John II Casimir was Wladyslaw's younger sibling. He was elected in 1648 and kept his throne until his abdication in 1668. His reign was marked by many troubles. First and foremost, the Ukrainian Cossacks, dissatisfied with the increasing marginalization of both their nation and religious confession, revolted under Bohdan Khmelnytsky. Then came wars with Muscovy and Sweden, which ended in territorial concessions, as well as the reassertion of Ottoman primacy in the Danube Principalities of Wallachia and Moldavia. On top of that, part of the nobility (mostly of the Lithuanian segment of the nobility) also raised the banner of rebellion, angered at the primacy of Poles within the Commonwealth.

Michael I was elected in 1669 and led the Commonwealth until his death in 1673. Throughout his reign, the situation worsened, and the nobles not favoured by Michael rallied around the pro-French Sobieski family, while Michael opted for pro-Austian policies. Shortly before his death, Michael had to face another Ottoman incursion.

John III Sobieski was elected King in 1674, in no small part due to his military prowess. His most famous accomplishment was his tremendous contributon to the relief of Vienna in 1683, saving the fortress of Western Christendom from falling to the Ottomans. This earned him many plaudits from all over Europe, although his later efforts at further pushing the Ottomans were indecisive. Inside the Commonwealth, he was viewed fondly for another reason, as well, namely his efforts to stabilize the state. He ruled until his death in 1696.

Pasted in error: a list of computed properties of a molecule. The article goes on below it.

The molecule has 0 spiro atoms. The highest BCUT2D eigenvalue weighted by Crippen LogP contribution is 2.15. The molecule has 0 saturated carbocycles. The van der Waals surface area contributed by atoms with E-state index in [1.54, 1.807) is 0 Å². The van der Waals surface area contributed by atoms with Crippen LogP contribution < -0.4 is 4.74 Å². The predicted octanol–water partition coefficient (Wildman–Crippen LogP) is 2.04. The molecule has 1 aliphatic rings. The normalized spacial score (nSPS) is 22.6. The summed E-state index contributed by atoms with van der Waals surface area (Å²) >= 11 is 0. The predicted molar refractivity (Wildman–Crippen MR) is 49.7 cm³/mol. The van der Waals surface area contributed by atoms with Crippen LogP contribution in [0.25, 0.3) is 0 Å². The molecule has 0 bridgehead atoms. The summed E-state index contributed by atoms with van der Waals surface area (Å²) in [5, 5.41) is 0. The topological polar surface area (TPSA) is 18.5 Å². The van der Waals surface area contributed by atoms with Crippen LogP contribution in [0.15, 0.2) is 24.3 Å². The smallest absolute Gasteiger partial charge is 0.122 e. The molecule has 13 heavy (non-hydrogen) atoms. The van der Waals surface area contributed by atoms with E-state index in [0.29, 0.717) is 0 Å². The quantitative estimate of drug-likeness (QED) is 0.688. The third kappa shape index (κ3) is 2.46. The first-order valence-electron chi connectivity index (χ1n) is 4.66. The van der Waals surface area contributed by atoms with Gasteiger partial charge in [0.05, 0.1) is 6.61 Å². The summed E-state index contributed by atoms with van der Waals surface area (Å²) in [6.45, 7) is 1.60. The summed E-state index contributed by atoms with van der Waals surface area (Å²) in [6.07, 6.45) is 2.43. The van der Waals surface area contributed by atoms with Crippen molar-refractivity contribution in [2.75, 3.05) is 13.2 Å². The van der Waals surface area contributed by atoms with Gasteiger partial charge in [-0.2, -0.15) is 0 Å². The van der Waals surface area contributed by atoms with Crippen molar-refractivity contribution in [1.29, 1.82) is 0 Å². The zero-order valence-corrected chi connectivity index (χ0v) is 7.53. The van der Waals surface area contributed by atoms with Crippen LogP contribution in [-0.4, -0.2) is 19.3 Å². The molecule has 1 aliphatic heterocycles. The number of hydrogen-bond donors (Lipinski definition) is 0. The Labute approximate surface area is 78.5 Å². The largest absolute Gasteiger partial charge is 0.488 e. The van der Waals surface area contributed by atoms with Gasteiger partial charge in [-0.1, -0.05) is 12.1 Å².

Augustus II was of Saxon (German) origins. He reigned twice, first from 1697 to 1706 and then from 1709 to 1733. In what later proved to be a major miscalculation, Augustus stood against the Swedes when the Great Northern War started, eyeing the Swedish possessions in the Baltic. Sweden dealt him a series of catastrophic defeats, marching all the way to Warsaw and ousting Augustus until 1709 and the Poltava debacle. While Augustus returned to his throne, the Commonwealth was now dependent on Muscovy, which by 1721 had appropriated the medieval dynastic name of Rus', rebranding itself as the Russian Empire.

Stanislaw I was first elected after the Swedes ousted Augustus II in 1706. He maintained friendly ties with Sweden, but lost his throne after the Poltava debacle in 1709. Augustus II returned and, until the latter's death, Stanislaw cautiosuly ruled a minor duchy within the Commonwealth. After Augustus died, Stanislaw, with French support, claimed the throne anew, leading to a Russian invasion and his second overthrow, this time by Augustus III, son of Augustus II. The Commonwealth's decline was by now evident.

Augustus III reigned from 1733 to 1763. By large a figurehead, he devoted most of his reign to pleasure, while aristocratic families both deepened the class divisions and made the Commonwealth more and more dependent on her neighbours. Augustus also picked the losing side on two major wars, the War of Austrian Succession and the Seven Years's War.

Stanislaw II Poniatowski was elected King in 1764, primarily with the aid of Russian machinations. The last King of the Commonwealth, his thirty-year reign was marked the three Partitions of Poland, which erased the country from the world map.

The incorrect answers were either princes (Danylo of Halych, Mykhailo Olelkovych) or Hetmans (Vyshnevetsky, Khmelnytsky, Orlyk) of Ukraine. Orlyk was also the author of the first Constitution.
Source: Author DeepHistory

This quiz was reviewed by FunTrivia editor gtho4 before going online.